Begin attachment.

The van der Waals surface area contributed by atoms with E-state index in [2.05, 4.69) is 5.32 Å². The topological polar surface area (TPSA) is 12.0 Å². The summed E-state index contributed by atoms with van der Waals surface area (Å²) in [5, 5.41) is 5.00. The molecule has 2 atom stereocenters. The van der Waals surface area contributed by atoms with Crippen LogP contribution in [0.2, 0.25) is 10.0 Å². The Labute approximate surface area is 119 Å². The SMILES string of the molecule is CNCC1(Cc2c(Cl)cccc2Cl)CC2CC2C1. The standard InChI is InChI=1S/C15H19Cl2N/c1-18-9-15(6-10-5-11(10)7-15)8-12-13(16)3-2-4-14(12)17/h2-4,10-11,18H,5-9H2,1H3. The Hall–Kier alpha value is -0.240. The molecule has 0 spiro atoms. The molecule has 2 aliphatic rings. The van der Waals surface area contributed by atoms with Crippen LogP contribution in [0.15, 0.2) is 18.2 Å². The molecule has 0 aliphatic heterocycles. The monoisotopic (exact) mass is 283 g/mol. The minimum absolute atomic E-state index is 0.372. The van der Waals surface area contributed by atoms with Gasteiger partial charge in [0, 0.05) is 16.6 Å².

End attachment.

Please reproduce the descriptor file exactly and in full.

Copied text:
The van der Waals surface area contributed by atoms with E-state index in [2.05, 4.69) is 5.32 Å². The topological polar surface area (TPSA) is 12.0 Å². The summed E-state index contributed by atoms with van der Waals surface area (Å²) in [5, 5.41) is 5.00. The molecule has 2 atom stereocenters. The van der Waals surface area contributed by atoms with Crippen LogP contribution in [0.2, 0.25) is 10.0 Å². The Labute approximate surface area is 119 Å². The SMILES string of the molecule is CNCC1(Cc2c(Cl)cccc2Cl)CC2CC2C1. The standard InChI is InChI=1S/C15H19Cl2N/c1-18-9-15(6-10-5-11(10)7-15)8-12-13(16)3-2-4-14(12)17/h2-4,10-11,18H,5-9H2,1H3. The Hall–Kier alpha value is -0.240. The molecule has 0 spiro atoms. The molecule has 2 aliphatic rings. The van der Waals surface area contributed by atoms with Crippen LogP contribution in [0.15, 0.2) is 18.2 Å². The molecule has 0 aliphatic heterocycles. The monoisotopic (exact) mass is 283 g/mol. The minimum absolute atomic E-state index is 0.372. The van der Waals surface area contributed by atoms with Gasteiger partial charge in [0, 0.05) is 16.6 Å².